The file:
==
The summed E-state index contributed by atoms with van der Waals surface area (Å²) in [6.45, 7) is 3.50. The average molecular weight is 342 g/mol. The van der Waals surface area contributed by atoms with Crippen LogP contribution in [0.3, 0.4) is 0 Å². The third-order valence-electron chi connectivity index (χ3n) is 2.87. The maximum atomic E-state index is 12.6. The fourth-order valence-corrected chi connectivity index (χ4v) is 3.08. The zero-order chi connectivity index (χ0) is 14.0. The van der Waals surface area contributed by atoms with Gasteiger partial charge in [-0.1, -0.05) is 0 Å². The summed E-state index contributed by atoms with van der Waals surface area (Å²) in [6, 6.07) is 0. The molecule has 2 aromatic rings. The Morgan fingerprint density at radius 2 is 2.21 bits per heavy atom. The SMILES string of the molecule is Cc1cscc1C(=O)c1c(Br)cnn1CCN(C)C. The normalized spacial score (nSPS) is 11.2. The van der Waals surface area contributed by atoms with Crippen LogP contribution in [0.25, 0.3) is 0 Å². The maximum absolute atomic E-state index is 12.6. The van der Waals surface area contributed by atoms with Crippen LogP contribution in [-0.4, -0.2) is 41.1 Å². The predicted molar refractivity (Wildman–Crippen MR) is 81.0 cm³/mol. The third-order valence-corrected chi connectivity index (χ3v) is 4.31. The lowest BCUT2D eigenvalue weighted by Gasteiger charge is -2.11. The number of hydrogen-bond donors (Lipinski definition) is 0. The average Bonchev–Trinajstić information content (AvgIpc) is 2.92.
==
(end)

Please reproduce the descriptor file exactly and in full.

The summed E-state index contributed by atoms with van der Waals surface area (Å²) in [6.45, 7) is 3.50. The average molecular weight is 342 g/mol. The van der Waals surface area contributed by atoms with Crippen LogP contribution in [0.3, 0.4) is 0 Å². The third-order valence-electron chi connectivity index (χ3n) is 2.87. The maximum atomic E-state index is 12.6. The fourth-order valence-corrected chi connectivity index (χ4v) is 3.08. The zero-order chi connectivity index (χ0) is 14.0. The van der Waals surface area contributed by atoms with Gasteiger partial charge in [-0.1, -0.05) is 0 Å². The summed E-state index contributed by atoms with van der Waals surface area (Å²) in [6, 6.07) is 0. The molecule has 2 aromatic rings. The Morgan fingerprint density at radius 2 is 2.21 bits per heavy atom. The SMILES string of the molecule is Cc1cscc1C(=O)c1c(Br)cnn1CCN(C)C. The normalized spacial score (nSPS) is 11.2. The van der Waals surface area contributed by atoms with Crippen LogP contribution in [0.25, 0.3) is 0 Å². The maximum absolute atomic E-state index is 12.6. The van der Waals surface area contributed by atoms with Crippen LogP contribution in [-0.4, -0.2) is 41.1 Å². The predicted molar refractivity (Wildman–Crippen MR) is 81.0 cm³/mol. The third-order valence-corrected chi connectivity index (χ3v) is 4.31. The lowest BCUT2D eigenvalue weighted by Gasteiger charge is -2.11. The number of hydrogen-bond donors (Lipinski definition) is 0. The average Bonchev–Trinajstić information content (AvgIpc) is 2.92.